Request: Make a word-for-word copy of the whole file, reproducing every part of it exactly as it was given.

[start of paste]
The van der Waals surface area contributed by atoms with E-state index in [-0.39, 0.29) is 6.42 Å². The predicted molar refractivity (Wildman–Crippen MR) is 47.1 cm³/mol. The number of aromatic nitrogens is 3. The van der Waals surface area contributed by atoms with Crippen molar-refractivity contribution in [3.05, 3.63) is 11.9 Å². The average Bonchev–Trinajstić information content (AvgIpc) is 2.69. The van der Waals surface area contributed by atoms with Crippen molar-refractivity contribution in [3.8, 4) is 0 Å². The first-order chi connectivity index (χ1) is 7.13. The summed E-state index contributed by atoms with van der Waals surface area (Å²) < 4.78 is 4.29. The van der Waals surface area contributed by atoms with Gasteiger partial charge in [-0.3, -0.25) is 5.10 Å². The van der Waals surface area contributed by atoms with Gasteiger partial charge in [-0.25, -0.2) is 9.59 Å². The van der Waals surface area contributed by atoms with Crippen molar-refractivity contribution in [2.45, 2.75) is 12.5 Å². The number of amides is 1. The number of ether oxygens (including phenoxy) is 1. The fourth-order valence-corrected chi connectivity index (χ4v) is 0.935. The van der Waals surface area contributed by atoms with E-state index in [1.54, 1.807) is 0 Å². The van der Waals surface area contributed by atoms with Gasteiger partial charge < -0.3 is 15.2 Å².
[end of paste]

The van der Waals surface area contributed by atoms with E-state index in [-0.39, 0.29) is 6.42 Å². The predicted molar refractivity (Wildman–Crippen MR) is 47.1 cm³/mol. The number of aromatic nitrogens is 3. The van der Waals surface area contributed by atoms with Crippen molar-refractivity contribution in [3.05, 3.63) is 11.9 Å². The average Bonchev–Trinajstić information content (AvgIpc) is 2.69. The van der Waals surface area contributed by atoms with Crippen molar-refractivity contribution in [3.8, 4) is 0 Å². The first-order chi connectivity index (χ1) is 7.13. The summed E-state index contributed by atoms with van der Waals surface area (Å²) < 4.78 is 4.29. The van der Waals surface area contributed by atoms with Gasteiger partial charge in [-0.3, -0.25) is 5.10 Å². The van der Waals surface area contributed by atoms with Gasteiger partial charge in [-0.25, -0.2) is 9.59 Å². The van der Waals surface area contributed by atoms with Crippen molar-refractivity contribution in [2.45, 2.75) is 12.5 Å². The number of amides is 1. The number of ether oxygens (including phenoxy) is 1. The fourth-order valence-corrected chi connectivity index (χ4v) is 0.935. The van der Waals surface area contributed by atoms with E-state index in [1.54, 1.807) is 0 Å². The van der Waals surface area contributed by atoms with Gasteiger partial charge < -0.3 is 15.2 Å².